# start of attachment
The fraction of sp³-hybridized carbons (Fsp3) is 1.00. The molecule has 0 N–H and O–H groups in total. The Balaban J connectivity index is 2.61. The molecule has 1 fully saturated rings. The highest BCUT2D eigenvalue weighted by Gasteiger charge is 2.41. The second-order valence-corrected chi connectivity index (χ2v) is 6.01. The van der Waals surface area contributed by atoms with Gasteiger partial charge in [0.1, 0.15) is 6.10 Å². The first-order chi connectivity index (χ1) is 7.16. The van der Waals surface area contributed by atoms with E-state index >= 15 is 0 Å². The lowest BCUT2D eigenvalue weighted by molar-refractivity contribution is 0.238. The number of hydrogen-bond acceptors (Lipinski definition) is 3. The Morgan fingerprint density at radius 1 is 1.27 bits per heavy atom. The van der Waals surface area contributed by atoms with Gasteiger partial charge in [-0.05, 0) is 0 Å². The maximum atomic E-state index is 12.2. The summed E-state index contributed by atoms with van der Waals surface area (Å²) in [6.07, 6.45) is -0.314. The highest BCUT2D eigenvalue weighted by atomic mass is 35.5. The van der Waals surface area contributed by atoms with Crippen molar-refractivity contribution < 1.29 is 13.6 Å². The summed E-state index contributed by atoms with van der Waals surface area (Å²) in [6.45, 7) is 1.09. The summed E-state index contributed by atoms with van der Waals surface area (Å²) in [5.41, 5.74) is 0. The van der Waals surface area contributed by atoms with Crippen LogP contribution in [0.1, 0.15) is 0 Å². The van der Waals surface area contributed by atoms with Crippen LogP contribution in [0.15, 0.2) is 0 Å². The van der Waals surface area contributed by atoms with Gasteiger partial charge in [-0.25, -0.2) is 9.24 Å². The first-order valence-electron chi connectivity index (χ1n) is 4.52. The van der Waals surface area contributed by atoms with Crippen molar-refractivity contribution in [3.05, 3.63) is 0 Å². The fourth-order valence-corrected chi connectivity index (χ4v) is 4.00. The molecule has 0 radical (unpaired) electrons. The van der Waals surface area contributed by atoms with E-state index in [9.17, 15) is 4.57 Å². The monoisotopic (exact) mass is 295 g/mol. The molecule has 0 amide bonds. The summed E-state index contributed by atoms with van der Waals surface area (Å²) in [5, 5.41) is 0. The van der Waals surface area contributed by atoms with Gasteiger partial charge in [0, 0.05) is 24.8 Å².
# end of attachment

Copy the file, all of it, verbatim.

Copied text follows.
The fraction of sp³-hybridized carbons (Fsp3) is 1.00. The molecule has 0 N–H and O–H groups in total. The Balaban J connectivity index is 2.61. The molecule has 1 fully saturated rings. The highest BCUT2D eigenvalue weighted by Gasteiger charge is 2.41. The second-order valence-corrected chi connectivity index (χ2v) is 6.01. The van der Waals surface area contributed by atoms with Gasteiger partial charge in [0.1, 0.15) is 6.10 Å². The first-order chi connectivity index (χ1) is 7.16. The van der Waals surface area contributed by atoms with E-state index >= 15 is 0 Å². The lowest BCUT2D eigenvalue weighted by molar-refractivity contribution is 0.238. The number of hydrogen-bond acceptors (Lipinski definition) is 3. The Morgan fingerprint density at radius 1 is 1.27 bits per heavy atom. The van der Waals surface area contributed by atoms with Gasteiger partial charge in [-0.05, 0) is 0 Å². The maximum atomic E-state index is 12.2. The summed E-state index contributed by atoms with van der Waals surface area (Å²) in [6.07, 6.45) is -0.314. The highest BCUT2D eigenvalue weighted by atomic mass is 35.5. The van der Waals surface area contributed by atoms with Crippen molar-refractivity contribution < 1.29 is 13.6 Å². The summed E-state index contributed by atoms with van der Waals surface area (Å²) in [6.45, 7) is 1.09. The summed E-state index contributed by atoms with van der Waals surface area (Å²) in [5.41, 5.74) is 0. The van der Waals surface area contributed by atoms with Crippen LogP contribution in [0.1, 0.15) is 0 Å². The van der Waals surface area contributed by atoms with Crippen LogP contribution in [0.15, 0.2) is 0 Å². The van der Waals surface area contributed by atoms with Gasteiger partial charge in [-0.25, -0.2) is 9.24 Å². The first-order valence-electron chi connectivity index (χ1n) is 4.52. The van der Waals surface area contributed by atoms with Crippen molar-refractivity contribution in [3.05, 3.63) is 0 Å². The fourth-order valence-corrected chi connectivity index (χ4v) is 4.00. The molecule has 0 radical (unpaired) electrons. The van der Waals surface area contributed by atoms with E-state index in [9.17, 15) is 4.57 Å². The monoisotopic (exact) mass is 295 g/mol. The molecule has 0 amide bonds. The summed E-state index contributed by atoms with van der Waals surface area (Å²) in [5, 5.41) is 0. The van der Waals surface area contributed by atoms with Gasteiger partial charge in [0, 0.05) is 24.8 Å².